An Oriental Fruit Fly is hitting the agriculture industry in South Florida. The invasive insect is affecting the livelihoods of farmers.
On Wednesday, concerned farmers and landscapers met up to talk about how to handle the issue at the Agricultural Extension Office in Homestead.
"If unchecked, it will destroy the whole of Florida's agriculture," Robert Moeling explained. He owns the "Robert Is Here" fruit stand.
The Oriental Fruit Fly popped up in a single almond tree on Aug. 17 and it's spreading. It's been found in Kendall, the Redlands, and some neighborhoods near Miami International Airport.
Miami-Dade County Mayor Carlos Gimenez and Agricultural Commissioner Adam Putnam said the insect is a growing concern.
"A lot of people's jobs are at stake with these invasive species," Mayor Gimenez said.
"This is one of the most damaging pests in the world for agricultural commodities," Putnam added.
The flies are attracted to all sorts of crops, not just fruits. "Threatens our avocados, our guavas, our figs, our citrus, our peaches," Putnam said.
The Florida Department of Agriculture is working to eradicate the pests before it gets out of control.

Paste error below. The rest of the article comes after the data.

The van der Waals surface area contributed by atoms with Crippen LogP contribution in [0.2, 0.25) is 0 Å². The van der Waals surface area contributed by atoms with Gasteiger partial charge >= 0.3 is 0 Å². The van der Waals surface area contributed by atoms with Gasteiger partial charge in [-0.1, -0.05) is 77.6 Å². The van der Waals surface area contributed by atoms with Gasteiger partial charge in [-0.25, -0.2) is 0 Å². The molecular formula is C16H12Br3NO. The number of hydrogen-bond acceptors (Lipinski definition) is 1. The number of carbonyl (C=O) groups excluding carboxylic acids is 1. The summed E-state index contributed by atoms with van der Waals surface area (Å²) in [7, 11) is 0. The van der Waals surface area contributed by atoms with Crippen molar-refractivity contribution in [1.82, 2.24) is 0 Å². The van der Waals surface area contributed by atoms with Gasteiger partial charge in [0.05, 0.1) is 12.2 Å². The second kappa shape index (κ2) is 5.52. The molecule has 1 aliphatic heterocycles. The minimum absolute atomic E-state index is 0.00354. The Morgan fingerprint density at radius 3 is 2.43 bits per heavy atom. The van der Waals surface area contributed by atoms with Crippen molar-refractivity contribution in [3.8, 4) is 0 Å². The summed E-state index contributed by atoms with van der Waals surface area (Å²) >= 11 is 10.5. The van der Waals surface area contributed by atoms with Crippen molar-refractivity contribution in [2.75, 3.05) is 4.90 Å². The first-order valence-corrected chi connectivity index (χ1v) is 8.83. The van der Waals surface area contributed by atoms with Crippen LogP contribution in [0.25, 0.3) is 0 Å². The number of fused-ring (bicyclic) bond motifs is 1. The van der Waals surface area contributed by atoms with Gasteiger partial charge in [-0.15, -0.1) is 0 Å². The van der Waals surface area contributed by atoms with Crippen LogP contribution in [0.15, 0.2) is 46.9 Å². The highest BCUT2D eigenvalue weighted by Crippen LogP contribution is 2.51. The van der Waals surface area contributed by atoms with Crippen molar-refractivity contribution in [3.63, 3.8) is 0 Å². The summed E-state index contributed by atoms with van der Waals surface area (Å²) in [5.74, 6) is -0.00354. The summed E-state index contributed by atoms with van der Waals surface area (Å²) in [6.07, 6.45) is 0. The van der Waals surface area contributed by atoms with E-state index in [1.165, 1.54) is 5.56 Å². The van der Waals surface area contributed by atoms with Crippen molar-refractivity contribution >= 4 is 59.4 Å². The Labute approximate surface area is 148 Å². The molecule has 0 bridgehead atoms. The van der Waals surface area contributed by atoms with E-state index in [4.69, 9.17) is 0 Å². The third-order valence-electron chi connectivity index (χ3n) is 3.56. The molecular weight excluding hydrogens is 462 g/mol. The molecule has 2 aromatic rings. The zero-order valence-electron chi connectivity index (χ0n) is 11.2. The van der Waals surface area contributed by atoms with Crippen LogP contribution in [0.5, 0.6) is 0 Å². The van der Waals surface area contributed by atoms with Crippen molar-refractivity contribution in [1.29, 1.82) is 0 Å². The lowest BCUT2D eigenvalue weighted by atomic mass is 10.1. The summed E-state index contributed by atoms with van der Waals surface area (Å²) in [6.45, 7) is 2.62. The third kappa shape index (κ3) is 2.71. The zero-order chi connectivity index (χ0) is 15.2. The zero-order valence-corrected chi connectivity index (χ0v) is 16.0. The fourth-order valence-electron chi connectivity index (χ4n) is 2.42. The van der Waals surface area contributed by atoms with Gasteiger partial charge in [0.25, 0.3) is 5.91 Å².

"If this were to get out of hand here, it could be the whole, you know, Dade County, or Broward County, or keep spreading going right into the oranges," said Mark Philcox, owner of Grove Services.
It was a packed house as concerned farmers, growers and landscapers met up to learn about treatment to get rid of the fly.
The Florida Department of Agriculture has set up 4,900 bait spray traps where they try to annihilate the males. They have also set up quarantine zones where the flies have been detected. One farmer is in that zone.
"About a third of our groves are in the quarantine area," Philcox said.
If you're in a 4.5 mile radius of a detected fly, you get put in the quarantine zone, where you can't pick your crop for 30 days until you get cleared.
Agriculture is a $2.5 billion industry in Florida. The insect could affect the growers' livelihoods and hit them hard economically.
"Nobody wants to have this spread. Nobody wants to have it happen to them. If it spreads to me then I gotta lose everything I have," Moeling said.
The farmers are hoping that with treatment, they can get rid of these fruit flies for good.
If you see one of the flies, call the hotline at 1-888-397-1517.